Misunderstanding the significance of food allergy test results can lead to unnecessary anxiety and dietary changes. The three tests used most...

It can be easy to overlook the presence of nut allergens in non-food items because the allergens are often listed by their Latin or scientific...

Tree nuts and peanuts are distinctly different. An allergy to one does not guarantee an allergy to the other. Peanuts are considered legumes and...

Welcome to the complex world of being a Peanut Allergy Parent. Get ready to proofread food labels, get creative with meals, and constantly hold an...

Take control of your food allergies! Get results in ten days and change your life forever! If you are tempted to use a home testing kit...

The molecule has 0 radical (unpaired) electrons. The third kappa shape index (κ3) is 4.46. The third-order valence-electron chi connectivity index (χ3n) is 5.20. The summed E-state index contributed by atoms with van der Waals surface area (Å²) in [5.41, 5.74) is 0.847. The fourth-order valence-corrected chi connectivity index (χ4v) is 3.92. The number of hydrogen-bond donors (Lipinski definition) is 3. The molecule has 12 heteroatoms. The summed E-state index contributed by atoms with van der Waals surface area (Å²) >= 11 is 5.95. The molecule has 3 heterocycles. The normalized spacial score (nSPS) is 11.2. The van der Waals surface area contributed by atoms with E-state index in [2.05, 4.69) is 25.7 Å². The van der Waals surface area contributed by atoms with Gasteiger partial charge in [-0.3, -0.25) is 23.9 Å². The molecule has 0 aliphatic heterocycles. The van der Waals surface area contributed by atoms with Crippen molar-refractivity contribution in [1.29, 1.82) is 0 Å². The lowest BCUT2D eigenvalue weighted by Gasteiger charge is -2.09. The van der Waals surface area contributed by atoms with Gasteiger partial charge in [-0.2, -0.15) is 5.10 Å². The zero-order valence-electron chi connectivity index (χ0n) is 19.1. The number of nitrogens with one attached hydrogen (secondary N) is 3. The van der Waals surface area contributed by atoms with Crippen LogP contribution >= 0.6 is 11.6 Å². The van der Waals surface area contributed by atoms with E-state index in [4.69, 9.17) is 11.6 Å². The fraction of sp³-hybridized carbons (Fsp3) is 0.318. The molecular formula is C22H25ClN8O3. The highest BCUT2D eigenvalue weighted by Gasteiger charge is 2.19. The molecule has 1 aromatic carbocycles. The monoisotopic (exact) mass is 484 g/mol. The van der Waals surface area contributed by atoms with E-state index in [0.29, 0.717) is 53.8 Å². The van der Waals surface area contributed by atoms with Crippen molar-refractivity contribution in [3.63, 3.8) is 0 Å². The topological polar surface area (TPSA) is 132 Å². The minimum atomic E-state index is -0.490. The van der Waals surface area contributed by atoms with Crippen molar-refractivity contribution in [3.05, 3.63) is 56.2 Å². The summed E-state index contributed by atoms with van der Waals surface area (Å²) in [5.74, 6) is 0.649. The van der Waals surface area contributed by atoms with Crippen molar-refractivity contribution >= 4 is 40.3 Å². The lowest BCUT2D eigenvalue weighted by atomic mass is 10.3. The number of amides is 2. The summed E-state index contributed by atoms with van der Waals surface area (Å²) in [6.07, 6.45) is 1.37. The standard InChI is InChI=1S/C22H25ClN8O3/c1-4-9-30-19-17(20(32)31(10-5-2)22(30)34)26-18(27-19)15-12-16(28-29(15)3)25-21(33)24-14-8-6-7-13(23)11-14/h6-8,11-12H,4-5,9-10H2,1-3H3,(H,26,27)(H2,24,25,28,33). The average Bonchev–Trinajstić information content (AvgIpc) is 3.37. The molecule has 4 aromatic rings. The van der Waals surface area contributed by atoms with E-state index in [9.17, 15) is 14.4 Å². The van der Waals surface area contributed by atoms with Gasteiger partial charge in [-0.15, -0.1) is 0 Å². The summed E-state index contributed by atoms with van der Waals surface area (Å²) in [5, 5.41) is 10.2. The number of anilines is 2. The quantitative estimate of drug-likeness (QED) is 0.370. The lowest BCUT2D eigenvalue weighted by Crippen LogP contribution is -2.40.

What can you eat if you can't eat peanut butter? Fortunately for people with a peanut allergy, there...

According to the Asthma and Allergy Foundation of America, one out of five people in the U.S. has an allergy. Because there is a...

Eliminating peanut butter is the best way to handle a rash caused by this food

If your baby or toddler develops a rash caused by peanut...

Nearly all infants are fussy at times. But how do you know when your baby's crying means something wrong? Some babies are excessively fussy...

For those who don't have experience with peanut allergies, going 'peanut-free' often seems as easy as avoiding peanut butter sandwiches and bags...